• Kyodo


Embattled scientist Haruko Obokata has failed to produce her so-called STAP cells in experiments at Riken, officials at the research institute and other sources said Thursday, casting further doubt on her claims.

Obokata, a Riken researcher, was the lead author of a pair of papers that claimed to have discovered a new and simpler way to produce pluripotent stem cells, which are capable of developing into any type of tissue, through a process dubbed stimulus-triggered acquisition of pluripotency, or STAP.

Obokata and her team were lauded after their papers on the purported STAP discovery appeared in the prestigious journal Nature earlier this year. The papers were eventually retracted due to allegations of misconduct, and Riken has been trying to verify Obokata’s findings ever since.

The state-backed institute, which said it might halt its attempts to verify Obokata’s method, plans to hold a press conference in Tokyo Friday to announce the results of its verification efforts. Obokata is not expected to attend.

Obokata was allowed to join Riken’s efforts in July under monitoring by a third party. She tried to replicate her own study using genetically manipulated mouse spleen cells that glow green if a gene indicative of pluripotency is activated.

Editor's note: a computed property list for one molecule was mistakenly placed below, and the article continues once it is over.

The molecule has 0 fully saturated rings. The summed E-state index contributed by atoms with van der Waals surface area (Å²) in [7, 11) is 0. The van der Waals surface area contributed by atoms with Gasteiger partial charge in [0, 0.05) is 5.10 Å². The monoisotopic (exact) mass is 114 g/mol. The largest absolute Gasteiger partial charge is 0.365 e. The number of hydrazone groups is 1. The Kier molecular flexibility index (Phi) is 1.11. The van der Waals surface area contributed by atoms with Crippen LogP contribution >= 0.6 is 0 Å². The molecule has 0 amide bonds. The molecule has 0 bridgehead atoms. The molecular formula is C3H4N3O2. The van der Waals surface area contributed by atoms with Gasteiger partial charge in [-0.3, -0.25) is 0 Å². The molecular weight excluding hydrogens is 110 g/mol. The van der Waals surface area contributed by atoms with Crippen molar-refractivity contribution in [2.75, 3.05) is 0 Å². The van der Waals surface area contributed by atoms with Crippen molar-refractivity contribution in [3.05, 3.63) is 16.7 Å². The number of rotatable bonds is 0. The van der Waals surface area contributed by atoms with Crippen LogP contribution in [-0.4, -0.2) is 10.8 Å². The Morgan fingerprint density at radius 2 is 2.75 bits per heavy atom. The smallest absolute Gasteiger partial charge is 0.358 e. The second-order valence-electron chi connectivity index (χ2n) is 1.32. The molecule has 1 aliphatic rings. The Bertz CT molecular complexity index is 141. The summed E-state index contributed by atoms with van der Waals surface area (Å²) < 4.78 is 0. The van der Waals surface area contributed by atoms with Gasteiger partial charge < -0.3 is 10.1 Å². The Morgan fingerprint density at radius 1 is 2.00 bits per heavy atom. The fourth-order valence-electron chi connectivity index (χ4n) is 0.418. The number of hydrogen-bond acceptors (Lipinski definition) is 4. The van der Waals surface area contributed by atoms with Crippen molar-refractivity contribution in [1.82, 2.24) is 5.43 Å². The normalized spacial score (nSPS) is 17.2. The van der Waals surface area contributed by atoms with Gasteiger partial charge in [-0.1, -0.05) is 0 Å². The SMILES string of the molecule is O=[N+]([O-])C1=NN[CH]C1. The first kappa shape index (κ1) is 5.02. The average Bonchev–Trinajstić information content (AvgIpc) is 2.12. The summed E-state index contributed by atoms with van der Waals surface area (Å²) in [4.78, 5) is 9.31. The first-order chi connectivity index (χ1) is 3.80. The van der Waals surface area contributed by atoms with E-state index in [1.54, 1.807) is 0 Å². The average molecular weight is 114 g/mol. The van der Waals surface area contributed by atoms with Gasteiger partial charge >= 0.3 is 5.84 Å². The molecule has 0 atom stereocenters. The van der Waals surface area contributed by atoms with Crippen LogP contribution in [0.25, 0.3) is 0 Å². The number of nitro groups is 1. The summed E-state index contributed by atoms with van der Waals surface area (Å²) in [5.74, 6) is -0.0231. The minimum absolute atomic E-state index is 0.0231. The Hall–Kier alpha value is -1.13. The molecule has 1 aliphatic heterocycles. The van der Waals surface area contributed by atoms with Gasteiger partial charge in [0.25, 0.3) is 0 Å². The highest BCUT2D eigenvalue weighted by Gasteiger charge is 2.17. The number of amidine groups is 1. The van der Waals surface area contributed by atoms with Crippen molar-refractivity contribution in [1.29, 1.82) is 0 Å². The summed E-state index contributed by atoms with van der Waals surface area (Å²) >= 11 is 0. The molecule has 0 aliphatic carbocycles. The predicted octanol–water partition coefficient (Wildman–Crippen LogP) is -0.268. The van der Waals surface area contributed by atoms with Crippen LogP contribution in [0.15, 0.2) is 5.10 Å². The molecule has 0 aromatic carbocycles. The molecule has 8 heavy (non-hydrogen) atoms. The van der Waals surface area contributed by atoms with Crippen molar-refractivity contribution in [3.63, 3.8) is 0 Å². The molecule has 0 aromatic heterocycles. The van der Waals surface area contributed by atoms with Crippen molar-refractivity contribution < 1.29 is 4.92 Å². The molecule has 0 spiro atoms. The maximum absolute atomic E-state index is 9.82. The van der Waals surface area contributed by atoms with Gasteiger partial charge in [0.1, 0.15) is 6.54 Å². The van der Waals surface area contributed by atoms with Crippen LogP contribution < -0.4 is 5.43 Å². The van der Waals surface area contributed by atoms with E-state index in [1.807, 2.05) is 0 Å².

In the course of the experiments, Obokata sometimes succeeded in creating the glowing cells, but only at a very low rate, the sources said. She repeatedly attempted to produce a mouse, a feat which would have illustrated the cells’ pluripotency, by injecting them into the fertilized eggs of another mouse but failed.

A Riken team conducting the experiments said in an interim report in August that it had yet to reproduce STAP cells following the steps outlined in Obokata’s papers, which involved subjecting mouse cells to mildly acidic liquid.

The papers were initially seen as trailblazing when they appeared in the British journal in January. But inconsistencies in them quickly led to allegations of data falsification and fabrication, leading to their retraction in July.

To prevent further misconduct, Riken has revised internal rules to require all staff to receive education on research ethics and stipulate procedures for recording data, Riken sources said.

In a time of both misinformation and too much information, quality journalism is more crucial than ever.
By subscribing, you can help us get the story right.